If you are a policymaker, he says, the numbers show that there’s an incentive to act now: if you mitigate the problem the cost will stabilise at a lower level in the long run than if you don’t.
Diminished worker productivity and the downstream economic damage are prominent impacts of rising temperatures caused by climate change. But to get a full picture of the consequences, it’s necessary to understand what excessive heat does to the human body.
It can damage organs such as the heart and the lungs, exacerbate a range of diseases, and increase the risk of death.
Extreme heat can increase the occurrence of heart attacks and strokes in susceptible patients due to increased blood viscosity, and raise the risk of cardiovascular death in vulnerable patients. Hot, humid days can also trigger asthma symptoms and have been shown to increase airway resistance, while warmer climates tend to extend the pollen season.
Another side effect of rising temperatures is the association with air pollution — the largest environmental killer in Europe, causing roughly 500,000 premature deaths annually.
Observational data and modelling suggest that as it gets warmer, air pollution levels — particularly surface ozone gas (O3) and fine particulate matter (PM2.5) — increase in some populated regions, even when emissions of air pollutants have not risen, as well as create conditions favourable for forest fires.
Both extreme heat and air pollution raise the risk of cardiovascular and respiratory disease, which currently costs the European Union an estimated €600bn a year. If these environmental stressors continue to accumulate unabated, these costs could jump.
But the synergistic relationship between air pollutants and rising temperatures is not well understood and existing health-risk projections in Europe do not properly account for adaptive measures that can be taken to ameliorate associated health risks, according to Dr Kristin Aunan, a senior researcher at the Norway-based Center for International Climate Research.
‘There’s quite a lot of literature on short-term impact — in terms of the day-to-day variation on the impact of heat stress on mortality — but when it comes to long-term impact, there is not a lot of information,’ she said.
As part of a project called EXHAUSTION that kicked off in 2019 and is due to run until May 2023, researchers including project coordinator Dr Aunan, are focused on quantifying the risks of cardiopulmonary disease in different temperatures.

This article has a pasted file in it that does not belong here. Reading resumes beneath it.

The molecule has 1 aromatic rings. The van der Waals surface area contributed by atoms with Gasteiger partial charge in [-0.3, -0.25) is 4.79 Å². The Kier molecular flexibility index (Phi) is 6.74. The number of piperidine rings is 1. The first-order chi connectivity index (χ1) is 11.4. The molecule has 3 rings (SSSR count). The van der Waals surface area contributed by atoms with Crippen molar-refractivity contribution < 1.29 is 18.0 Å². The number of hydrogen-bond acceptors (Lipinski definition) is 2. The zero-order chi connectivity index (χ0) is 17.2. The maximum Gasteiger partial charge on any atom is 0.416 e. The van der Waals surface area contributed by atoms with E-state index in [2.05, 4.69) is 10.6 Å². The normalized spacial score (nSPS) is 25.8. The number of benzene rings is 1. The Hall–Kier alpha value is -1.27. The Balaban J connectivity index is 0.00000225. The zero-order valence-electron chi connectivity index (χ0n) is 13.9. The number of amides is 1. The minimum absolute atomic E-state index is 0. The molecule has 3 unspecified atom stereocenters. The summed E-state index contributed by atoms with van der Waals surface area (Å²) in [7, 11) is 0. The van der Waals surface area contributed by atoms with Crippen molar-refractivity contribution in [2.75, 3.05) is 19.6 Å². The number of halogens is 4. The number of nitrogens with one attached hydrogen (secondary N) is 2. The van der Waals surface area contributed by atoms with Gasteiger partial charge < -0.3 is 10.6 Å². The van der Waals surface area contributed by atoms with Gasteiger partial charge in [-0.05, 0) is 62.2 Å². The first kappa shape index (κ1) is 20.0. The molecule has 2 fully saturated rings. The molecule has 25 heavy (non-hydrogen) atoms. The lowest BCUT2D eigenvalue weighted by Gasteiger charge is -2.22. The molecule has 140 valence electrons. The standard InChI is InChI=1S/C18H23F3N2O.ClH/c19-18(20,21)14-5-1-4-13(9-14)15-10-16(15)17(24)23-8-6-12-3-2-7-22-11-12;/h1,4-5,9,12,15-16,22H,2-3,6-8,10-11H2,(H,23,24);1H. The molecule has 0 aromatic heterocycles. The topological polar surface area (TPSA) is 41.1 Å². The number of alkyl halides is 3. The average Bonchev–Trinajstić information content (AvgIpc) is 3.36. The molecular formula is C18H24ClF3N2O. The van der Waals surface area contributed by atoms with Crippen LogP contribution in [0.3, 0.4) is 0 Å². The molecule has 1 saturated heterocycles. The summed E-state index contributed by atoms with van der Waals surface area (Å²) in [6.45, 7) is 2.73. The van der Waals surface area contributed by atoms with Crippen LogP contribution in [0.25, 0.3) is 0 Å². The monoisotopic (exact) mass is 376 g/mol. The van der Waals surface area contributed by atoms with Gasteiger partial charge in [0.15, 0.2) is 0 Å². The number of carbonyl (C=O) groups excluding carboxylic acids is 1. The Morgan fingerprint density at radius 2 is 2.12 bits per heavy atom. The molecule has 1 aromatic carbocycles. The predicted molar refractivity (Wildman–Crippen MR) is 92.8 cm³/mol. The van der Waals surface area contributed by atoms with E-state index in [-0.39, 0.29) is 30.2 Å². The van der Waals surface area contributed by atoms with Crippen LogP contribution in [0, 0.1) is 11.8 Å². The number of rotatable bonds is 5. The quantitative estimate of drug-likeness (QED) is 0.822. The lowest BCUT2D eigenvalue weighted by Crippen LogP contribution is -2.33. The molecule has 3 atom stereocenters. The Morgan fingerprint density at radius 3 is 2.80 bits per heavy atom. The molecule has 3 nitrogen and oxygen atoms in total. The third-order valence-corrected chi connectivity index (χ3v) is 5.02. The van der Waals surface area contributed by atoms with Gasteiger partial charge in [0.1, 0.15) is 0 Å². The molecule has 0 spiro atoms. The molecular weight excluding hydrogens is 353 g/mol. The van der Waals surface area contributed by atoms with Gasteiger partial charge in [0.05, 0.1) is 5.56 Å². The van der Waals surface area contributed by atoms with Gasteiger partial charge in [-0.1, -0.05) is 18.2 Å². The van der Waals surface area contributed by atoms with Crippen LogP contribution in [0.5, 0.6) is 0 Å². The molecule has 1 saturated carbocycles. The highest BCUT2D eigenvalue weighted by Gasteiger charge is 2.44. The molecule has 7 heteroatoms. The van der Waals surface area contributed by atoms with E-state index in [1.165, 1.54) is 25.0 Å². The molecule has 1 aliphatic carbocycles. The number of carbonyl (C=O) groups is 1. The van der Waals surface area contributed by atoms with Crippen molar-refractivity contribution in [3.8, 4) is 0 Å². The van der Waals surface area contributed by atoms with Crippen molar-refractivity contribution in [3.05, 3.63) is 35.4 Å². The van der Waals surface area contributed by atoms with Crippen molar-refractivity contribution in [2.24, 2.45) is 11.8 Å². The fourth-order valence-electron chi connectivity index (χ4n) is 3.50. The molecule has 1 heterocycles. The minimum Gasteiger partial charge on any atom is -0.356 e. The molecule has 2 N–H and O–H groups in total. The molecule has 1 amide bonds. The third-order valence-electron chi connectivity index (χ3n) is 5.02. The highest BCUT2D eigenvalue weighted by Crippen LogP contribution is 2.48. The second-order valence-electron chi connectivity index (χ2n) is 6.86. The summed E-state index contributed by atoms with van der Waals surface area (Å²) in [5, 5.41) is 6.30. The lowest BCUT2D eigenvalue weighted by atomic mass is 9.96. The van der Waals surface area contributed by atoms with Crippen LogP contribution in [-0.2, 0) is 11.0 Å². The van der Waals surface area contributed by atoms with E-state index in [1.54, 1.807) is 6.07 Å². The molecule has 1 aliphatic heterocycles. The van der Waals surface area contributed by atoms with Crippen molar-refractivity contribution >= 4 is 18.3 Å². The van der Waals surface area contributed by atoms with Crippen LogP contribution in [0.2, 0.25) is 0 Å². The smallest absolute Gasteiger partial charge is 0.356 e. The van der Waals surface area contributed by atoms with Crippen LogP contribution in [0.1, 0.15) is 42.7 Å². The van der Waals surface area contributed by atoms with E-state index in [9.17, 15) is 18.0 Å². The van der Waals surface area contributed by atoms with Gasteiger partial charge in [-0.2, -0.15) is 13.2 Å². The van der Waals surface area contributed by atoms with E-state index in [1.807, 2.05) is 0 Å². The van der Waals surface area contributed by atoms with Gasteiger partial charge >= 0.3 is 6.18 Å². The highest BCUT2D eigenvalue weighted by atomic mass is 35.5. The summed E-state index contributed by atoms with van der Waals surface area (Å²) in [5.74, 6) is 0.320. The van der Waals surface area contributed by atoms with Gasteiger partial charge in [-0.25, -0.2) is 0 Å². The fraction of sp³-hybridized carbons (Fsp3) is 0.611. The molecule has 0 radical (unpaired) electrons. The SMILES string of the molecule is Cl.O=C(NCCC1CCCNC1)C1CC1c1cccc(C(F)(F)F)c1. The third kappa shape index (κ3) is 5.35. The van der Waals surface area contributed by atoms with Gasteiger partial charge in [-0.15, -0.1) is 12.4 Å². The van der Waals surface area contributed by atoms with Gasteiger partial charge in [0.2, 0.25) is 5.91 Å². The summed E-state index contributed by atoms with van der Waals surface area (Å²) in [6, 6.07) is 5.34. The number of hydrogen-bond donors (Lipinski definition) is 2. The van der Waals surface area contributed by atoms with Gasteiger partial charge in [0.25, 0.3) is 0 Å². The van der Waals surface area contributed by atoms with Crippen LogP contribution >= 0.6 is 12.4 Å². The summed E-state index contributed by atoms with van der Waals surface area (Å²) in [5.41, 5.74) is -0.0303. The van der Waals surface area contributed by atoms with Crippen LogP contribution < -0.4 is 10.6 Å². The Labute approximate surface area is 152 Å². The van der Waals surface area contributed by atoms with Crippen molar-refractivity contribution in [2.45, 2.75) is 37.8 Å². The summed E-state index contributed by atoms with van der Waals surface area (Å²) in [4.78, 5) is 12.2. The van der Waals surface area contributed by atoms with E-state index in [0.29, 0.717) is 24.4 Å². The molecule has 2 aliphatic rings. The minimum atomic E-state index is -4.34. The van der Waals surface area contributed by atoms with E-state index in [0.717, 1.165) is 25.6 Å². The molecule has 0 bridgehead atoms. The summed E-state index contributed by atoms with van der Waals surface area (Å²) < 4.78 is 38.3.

The project is also working on identifying interventions to minimise the risks to health sparked by environmental stressors and demystifying the link between air pollution and temperature hikes.
Quantifying the cascading effect of cardiopulmonary diseases on the economy is key to affecting action on climate change, she suggests.
EXHAUSTION researchers, for instance, are devising a macro-economic model that tracks increased hospitalisation and mortality in different age groups to measure the impact on the broader economy in different European countries. ‘We also have a bottom-up model — where you put a price on every premature death or hospital admission and add up to estimate the economic cost.’
One of the main questions the researchers hope to answer is the magnitude of impact limiting temperature spikes to 1.5°C — the aim of the Paris climate agreement — will have on health.
‘I have no answer to that today — but the reason why we’re doing this project…is that we think there are reasons to believe that being able to comply with a Paris agreement will save very many lives and reduce human suffering,’ Dr Aunan said.
‘When you discuss climate policy and discuss the costs of it — it’s very expensive to reduce emissions of greenhouse gases, etc. But you also need to consider the benefits and that’s what we are doing with this project — hoping that we can contribute to the other side of the coin.’
This article first appeared in Horizon Magazine in August 2020.